It’s the 4th day of the International Society of Bassists’ bi-annual convention being held in the Creative Arts building on the lovely San Francisco State University campus. I grew up in San Francisco, living here from 1963-1977, so a lot of old memories are churning around as I walk around the campus and city. I can hear my mom talking about how one of her professors, S.I. Hayakawa (not yet a university president or state senator), told one of his class’s black students, “I can understand how you feel. I, too, am a member of a minority,” to which one of her more enlightened classmates chimed in, “Yeah, some of my best friends are semanticists!”
And there was the 7-year long Summer of Love, with some of the finest new American music springing up everywhere: The Grateful Dead, Hot Tuna, Tower of Power, Cold Blood, Sly and the Family Stone, Santana. Darius Milhaud was at Mills College, Pauline Oliveros was at the San Francisco Conservatory and Seiji Ozawa had turned the San Francisco Symphony into a hotbed of controversy with his appointing Elaine Jones to the tympani chair. Local jazz musicians like John Handy, Woody Shaw, Charles Lloyd, Joe and Eddie Henderson, Charles Moffett, Bobby Hutcherson, Jim Pepper, Denny Zeitlin, and Cal Tjader were touring the world and educating the younger Bay Area musicians about their music. I was playing with Bobby Hutcherson at The Bach Dancing and Dynamite Society when I first met Michael Formanek, who introduced himself with the profound question, “What kind of strings do you use?” Now he is professor of jazz bass and director of the jazz orchestra at the Peabody Conservatory at John Hopkins University. I saw his lecture/demonstration, “Microbeats and Macrobeats,” this morning. It was a concise and direct explanation of how he approaches negotiating difficult tempos through metric subdivisions and displacement. After that, I went to see another American bassist, Bertram Turetzky, and his wife, Nancy, perform a “Tribute to San Francisco,” featuring works either composed for him by Bay Area composers or to the words of the beat poets who plied their craft there when the bassist was a young man. The Turetzkys framed their program with Spectra and Primal Balance, two works composed for them by Richard Felciano. I can honestly say that I didn’t want the last piece to stop, it was that beautiful.
I’ve mostly heard American bassists or bassists from the Western Hemisphere. Robert Black realized multiple bass performances with pre-recorded material stored on a computer. John Clayton and his pianist/son, Gerald, played an inspired and inspiring set that closed out the second day’s festivities and followed Brazilian virtuoso Fausto Borem. Expatriot and crossover bassist Barre Phillips presented a spoken/performed biography that inspired me to take a lesson from him the following day. I wanted to hear Martin Wind perform with my high school buddy, guitarist Bruce Forman, but I was called for a gig at the last moment with one of San Francisco’s finer pianists, David Udoff. We played at a restaurant, Bix’s, owned by one of the Beiderbeckes. I also missed Brian Bromberg because I thought I was going to see bassists Mark Dresser and Barre Phillips perform together, but someone gave me the wrong address for the venue. I went to Savannah Jazz on Mission Street instead and heard bassist Chris Amberger, one of the Bay Area’s best who, coincidentally, was a founding member of the group of “free” improvisers at the legendary 501 Canal Street scene during the 1960s in New York.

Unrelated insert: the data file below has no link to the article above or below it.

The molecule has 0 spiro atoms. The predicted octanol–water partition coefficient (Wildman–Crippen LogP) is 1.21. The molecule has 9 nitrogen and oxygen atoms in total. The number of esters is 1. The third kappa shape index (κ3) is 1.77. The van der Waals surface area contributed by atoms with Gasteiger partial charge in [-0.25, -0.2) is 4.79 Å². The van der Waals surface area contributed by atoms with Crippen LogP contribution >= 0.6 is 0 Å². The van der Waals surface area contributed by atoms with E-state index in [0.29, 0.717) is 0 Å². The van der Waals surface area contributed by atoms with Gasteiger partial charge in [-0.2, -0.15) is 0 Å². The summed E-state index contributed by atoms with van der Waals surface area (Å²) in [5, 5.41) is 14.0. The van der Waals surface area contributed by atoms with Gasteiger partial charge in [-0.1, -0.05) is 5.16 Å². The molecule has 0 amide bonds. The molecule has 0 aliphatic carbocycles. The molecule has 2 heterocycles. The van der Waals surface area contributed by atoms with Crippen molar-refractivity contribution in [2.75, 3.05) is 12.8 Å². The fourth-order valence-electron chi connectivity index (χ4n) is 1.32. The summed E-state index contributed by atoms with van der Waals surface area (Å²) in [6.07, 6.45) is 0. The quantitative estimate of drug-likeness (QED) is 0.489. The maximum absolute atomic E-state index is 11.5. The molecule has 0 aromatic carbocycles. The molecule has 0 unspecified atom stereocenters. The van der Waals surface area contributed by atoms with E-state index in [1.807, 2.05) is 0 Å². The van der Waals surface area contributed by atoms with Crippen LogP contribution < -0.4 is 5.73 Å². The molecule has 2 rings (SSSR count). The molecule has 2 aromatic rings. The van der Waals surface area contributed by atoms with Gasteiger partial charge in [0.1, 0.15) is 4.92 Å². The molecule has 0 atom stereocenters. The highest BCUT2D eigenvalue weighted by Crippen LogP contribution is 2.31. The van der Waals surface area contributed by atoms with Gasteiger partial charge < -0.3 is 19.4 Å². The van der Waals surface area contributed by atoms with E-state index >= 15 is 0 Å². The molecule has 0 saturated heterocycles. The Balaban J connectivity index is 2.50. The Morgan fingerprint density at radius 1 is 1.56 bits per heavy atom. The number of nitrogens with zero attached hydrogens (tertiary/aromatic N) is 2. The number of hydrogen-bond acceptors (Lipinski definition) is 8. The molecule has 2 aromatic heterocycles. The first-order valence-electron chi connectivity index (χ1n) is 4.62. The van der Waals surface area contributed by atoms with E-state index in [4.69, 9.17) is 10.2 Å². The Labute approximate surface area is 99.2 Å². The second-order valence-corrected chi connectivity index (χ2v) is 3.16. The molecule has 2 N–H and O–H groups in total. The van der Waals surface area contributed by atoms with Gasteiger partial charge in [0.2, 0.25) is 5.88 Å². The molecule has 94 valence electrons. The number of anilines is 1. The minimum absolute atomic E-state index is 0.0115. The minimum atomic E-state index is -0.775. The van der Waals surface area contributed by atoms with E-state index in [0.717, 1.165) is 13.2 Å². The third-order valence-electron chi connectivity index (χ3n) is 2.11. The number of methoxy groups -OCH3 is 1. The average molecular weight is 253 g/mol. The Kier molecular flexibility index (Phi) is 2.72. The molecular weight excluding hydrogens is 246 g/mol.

After lunch, I went to a panel discussion that included Turetzky, bassist/educator Douglass Mapp, and producer/engineer Steve Treager (husband of bassist Chris Kosky) called “Do I Really Sound Like That,” which dealt with the difficulties that arise between bassists and sound reinforcement specialists. The discussion seemed to take on a circular presentation as the performers seemed to misunderstand most of what the engineer’s explanations of how he tries to apprehend the performer’s sound before he turns on any microphones. While nobody became hostile, there was quite a bit of confusion about whether or not the panelists were in agreement or not about whether the sound-man is a partner in the process of making music or not. I wish it had gone on longer than 45 minutes. My feeling is that not only is the sound engineer a partner, but should be included as such in improvisational music making. Would this be opening a can of worms? Comments, please! And thank you very much for your comments to last week’s blog on reasons for improvisation in musical performance. They were fascinating.
So, I’m looking forward to the last two days of the convention but I’m looking forward more to getting back to New York to perform at the Stone on Tuesday with Alt.Timers, the group I’m in with Denman Maroney and Bob Meyer and at Miles Café on Thursday with Cynthia Hilts and Scott Newman. I’m getting itchy fingers from not playing!